Over the last couple of month I have received a lot of questions regarding themes as selfdoubt, search for perfection, fear of clientwork etc. from other designers - both upcoming juniors, but also really talented and settled designers... We as artists or designers are creative human beings, and most of the time that goes hand in hand with being a vulnerable soul. This totally clashes with our field, where we are constantly critiqued by bosses, teachers, co-workers and finger-pointing-know-it-alls.
This is why I have such an admiration of the community on instagram, a place with passionated and kind fellowmen who encourage and motivates each other. I want to give back and has decided to make more content of me sharing out some of my experiences, thoughts and challenges, that I had and has to deal with, in my creative work.
This is the reason that I want to share this story, of me, a young and unknown designer, getting approached to make logo suggestions for one of the biggest TV networks in the
world and what feelings I went through doing this process.
For about one and a half year ago I was approached by a higly rated agency. They wanted me to join their team on a project where they were to pitch a new brand identity for my favourite channel growing up, Animal Planet. I were to make a variety of logo concepts for their pitch.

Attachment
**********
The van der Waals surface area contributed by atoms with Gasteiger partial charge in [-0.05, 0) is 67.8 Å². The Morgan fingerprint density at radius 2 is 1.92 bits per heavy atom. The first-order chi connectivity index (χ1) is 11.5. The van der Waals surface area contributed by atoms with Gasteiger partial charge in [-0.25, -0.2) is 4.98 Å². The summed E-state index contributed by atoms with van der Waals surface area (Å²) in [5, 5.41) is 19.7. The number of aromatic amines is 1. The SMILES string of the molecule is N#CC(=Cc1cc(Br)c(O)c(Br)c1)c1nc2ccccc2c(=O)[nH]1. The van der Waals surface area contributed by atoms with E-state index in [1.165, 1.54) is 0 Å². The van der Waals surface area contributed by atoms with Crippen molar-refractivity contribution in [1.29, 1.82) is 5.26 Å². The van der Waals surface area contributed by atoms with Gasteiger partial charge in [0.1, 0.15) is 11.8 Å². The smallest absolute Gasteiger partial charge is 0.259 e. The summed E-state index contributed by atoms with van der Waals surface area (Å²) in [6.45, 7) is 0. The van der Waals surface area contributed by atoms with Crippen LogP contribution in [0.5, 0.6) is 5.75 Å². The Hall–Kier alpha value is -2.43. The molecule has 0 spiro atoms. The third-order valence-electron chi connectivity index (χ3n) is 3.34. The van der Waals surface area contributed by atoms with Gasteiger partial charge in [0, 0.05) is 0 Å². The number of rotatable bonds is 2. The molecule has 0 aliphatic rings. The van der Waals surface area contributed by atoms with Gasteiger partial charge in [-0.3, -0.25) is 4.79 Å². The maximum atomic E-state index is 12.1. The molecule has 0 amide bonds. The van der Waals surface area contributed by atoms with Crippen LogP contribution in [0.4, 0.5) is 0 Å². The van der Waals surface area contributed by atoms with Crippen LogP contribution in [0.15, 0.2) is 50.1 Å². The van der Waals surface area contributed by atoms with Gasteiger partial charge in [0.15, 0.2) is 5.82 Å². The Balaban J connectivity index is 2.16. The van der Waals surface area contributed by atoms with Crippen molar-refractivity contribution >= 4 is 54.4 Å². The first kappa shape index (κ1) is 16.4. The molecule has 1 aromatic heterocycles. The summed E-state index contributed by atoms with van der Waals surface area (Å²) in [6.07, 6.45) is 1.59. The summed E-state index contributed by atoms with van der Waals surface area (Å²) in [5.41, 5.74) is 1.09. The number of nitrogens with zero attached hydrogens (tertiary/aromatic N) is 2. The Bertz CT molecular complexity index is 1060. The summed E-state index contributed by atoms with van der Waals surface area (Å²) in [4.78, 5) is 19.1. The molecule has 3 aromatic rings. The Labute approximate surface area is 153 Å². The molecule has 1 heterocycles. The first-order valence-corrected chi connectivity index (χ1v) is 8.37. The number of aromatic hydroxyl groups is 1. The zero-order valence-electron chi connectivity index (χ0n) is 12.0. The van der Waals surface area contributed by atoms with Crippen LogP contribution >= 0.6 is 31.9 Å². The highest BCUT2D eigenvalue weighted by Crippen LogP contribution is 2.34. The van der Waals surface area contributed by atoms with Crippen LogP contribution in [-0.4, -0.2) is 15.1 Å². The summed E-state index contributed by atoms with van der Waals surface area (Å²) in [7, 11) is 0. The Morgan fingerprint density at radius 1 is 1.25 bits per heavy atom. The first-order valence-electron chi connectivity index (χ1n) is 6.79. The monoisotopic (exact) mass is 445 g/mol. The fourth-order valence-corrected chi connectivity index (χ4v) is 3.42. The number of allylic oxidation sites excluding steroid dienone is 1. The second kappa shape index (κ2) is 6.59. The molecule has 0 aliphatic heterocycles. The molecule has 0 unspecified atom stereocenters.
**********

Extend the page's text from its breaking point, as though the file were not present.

When I was approached I honestly could not believe it. At the time I were only doing design on the side, and I had only been doing it about a year or so. The instant joyment over this email and the chance it presented itself with, was soon taken over by a sudden fear. I had always suffered from what I later found out to be, imposter syndrome - a fear of being seen through and exposed as a fraud. I had always have that inncer voice questioning every good thing that came my way. "Surely they could have found someone better? This is without a doubt just pure luck, huh? Tell them the true, that you aren't really qualified". This was the type of things my selfdoubt would blast out. And this wasn't only a one time thing - it happened everytime a client reached out - no matter the size. (1/2)